Rather than write a business plan, it usually makes more sense to launch a stripped-down version of your business to create proof of concept and to learn what problems you’ll encounter going forward. As an added benefit, this can usually be accomplished without quitting your day job. Here’s how:
In fact, you don’t need a lot of money to validate your idea, at least starting out. Garrett Moon, cofounder of a startup called CoSchedule, said that, “When we did our first demos with prospective customers to validate the product, it wasn’t even built yet. In fact, our ‘product’ was a PowerPoint deck with a UI and hyperlinks that jumped from one slide to the next.” Here, specifically, are five ways prospective consumers can help you:
There are 2 types of organizations — those that start with a mission and find a solution (think Kiva’s micro-financing) and those that find a solution to a need, then come up with a mission (think Facebook). The story behind the first is much stronger, but the latter is usually more promising and further along towards Silicon Valley success. We were in the first bucket. Our mission was clear: we wanted to educate and compel consumers to be better stewards. But our solution? That was our quest.
Traditionally, startup businesses draft a business plan for three specific reasons: to articulate their vision for the business, to document how they plan to solve key challenges, and to pitch their business idea to potential investors. But what if I told you that business plans for startup companies are usually not worth the effort? […]
Is your startup struggling to gain traction? Imagine generating interest in a toilet paper company… Helping save the environment is just one of the many reasons that inspired Kufus, a former Boy Scout, to launch a startup that offers toilet paper on a recurring subscription-based model, similar to other businesses like Dollar Shave Club and BirchBox.
Just because you build it, doesn’t mean they will come (unless of course you’re a Kardashian.) For the rest of the hustling, everyday entrepreneurs sitting on a great idea, you have to build it- promote it- and then they might just land on your online store and shop. The secret recipe to digital success is often in the elusive and mysterious role of marketing. Here are 5 clever marketing tactics used by digital entrepreneurs on the DIY e-commerce platform Weebly that helped them cross the million dollar threshold last year.
As the CEO, your job is to stay sharp, well rested, emotionally stable, and self aware. The moment you stop being any of those things, you suffer, your team suffers, your work suffers, and your company suffers. Which means, the name of the game isn’t to do “more.” The game is to do more than enough, so that you are competitive and making terrific progress, but not so much that you’re running a sprint pace during a marathon. – Nicolas Cole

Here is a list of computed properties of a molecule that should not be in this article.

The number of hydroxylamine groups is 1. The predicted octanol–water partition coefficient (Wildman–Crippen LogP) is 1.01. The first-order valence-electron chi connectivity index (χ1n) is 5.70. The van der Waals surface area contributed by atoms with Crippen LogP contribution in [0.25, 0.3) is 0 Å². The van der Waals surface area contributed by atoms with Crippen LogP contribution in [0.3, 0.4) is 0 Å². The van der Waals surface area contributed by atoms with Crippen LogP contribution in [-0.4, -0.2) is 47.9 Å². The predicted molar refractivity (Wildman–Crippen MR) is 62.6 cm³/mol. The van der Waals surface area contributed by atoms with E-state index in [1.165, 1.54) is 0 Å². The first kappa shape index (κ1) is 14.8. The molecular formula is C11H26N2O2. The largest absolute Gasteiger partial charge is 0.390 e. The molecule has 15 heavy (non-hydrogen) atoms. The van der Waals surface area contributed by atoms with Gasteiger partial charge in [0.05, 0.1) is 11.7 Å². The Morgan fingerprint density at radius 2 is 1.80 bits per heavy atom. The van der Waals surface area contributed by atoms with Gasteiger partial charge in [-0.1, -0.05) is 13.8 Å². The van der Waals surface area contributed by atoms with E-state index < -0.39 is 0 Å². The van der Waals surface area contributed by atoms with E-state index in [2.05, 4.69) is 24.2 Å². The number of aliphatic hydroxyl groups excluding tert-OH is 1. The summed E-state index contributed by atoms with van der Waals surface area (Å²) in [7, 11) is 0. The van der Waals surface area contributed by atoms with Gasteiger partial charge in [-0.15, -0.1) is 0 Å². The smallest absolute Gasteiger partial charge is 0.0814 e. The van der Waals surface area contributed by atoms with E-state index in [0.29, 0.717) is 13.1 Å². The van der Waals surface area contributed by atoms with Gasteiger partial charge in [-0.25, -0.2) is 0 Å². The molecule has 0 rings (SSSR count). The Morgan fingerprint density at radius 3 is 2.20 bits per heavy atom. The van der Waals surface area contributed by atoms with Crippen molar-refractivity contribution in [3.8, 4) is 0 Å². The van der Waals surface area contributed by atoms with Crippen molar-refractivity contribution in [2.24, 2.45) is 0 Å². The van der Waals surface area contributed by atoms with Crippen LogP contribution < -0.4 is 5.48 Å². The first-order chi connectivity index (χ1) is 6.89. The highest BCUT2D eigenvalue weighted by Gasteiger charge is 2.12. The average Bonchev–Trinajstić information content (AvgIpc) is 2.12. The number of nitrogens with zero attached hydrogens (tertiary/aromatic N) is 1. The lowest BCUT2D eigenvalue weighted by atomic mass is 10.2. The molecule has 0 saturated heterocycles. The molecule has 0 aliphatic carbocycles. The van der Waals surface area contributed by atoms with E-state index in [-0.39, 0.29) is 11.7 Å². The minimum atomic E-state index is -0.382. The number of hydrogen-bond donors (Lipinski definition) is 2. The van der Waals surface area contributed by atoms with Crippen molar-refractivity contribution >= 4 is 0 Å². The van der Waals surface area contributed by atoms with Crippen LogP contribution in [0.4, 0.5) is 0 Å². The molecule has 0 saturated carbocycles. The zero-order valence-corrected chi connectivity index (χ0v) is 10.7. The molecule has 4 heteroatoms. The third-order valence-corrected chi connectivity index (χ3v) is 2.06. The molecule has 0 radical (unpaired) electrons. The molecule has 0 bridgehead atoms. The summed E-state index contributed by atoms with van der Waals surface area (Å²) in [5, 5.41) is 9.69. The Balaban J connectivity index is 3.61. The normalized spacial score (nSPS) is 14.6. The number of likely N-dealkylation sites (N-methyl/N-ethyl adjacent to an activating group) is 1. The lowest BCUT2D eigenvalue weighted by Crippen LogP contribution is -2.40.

Imagine a business that contains no fulfillment, deliverables or customer support and can be sold for 25 times its monthly net profit. Now, imagine this business also maintains a consistent 30 percent margin and could be managed without any full-time employees. Sounds too good to be true, doesn’t it? Well, it’s not.
As any founder knows, lessons learned early on in the business startup journey can pay dividends at a later stage. Those valuable learning points and light bulb moments also make useful tips and advice that can be passed on to help other new entrepreneurs as they embark on their business ventures.
See, if you’re a good entrepreneur, you’re good at pretending you know what you’re doing even when you don’t. You can come up with confident sounding answers to hard questions, deliver them with passion, and then go figure out how the fuck to do what you just promised (or who can help you figure it out). But the internal experience of keeping that up, day to day, isn’t always so great. And that’s due in part to the predominant messaging that says you should always seem like you are “crushing it.” Like somehow being tired, overwhelmed and scared isn’t also a part of “crushing it.” Only a few of my very closest advisors and friends have ever really heard what entrepreneurship is like for me. Most people don’t really want to know how the sausage is made. […]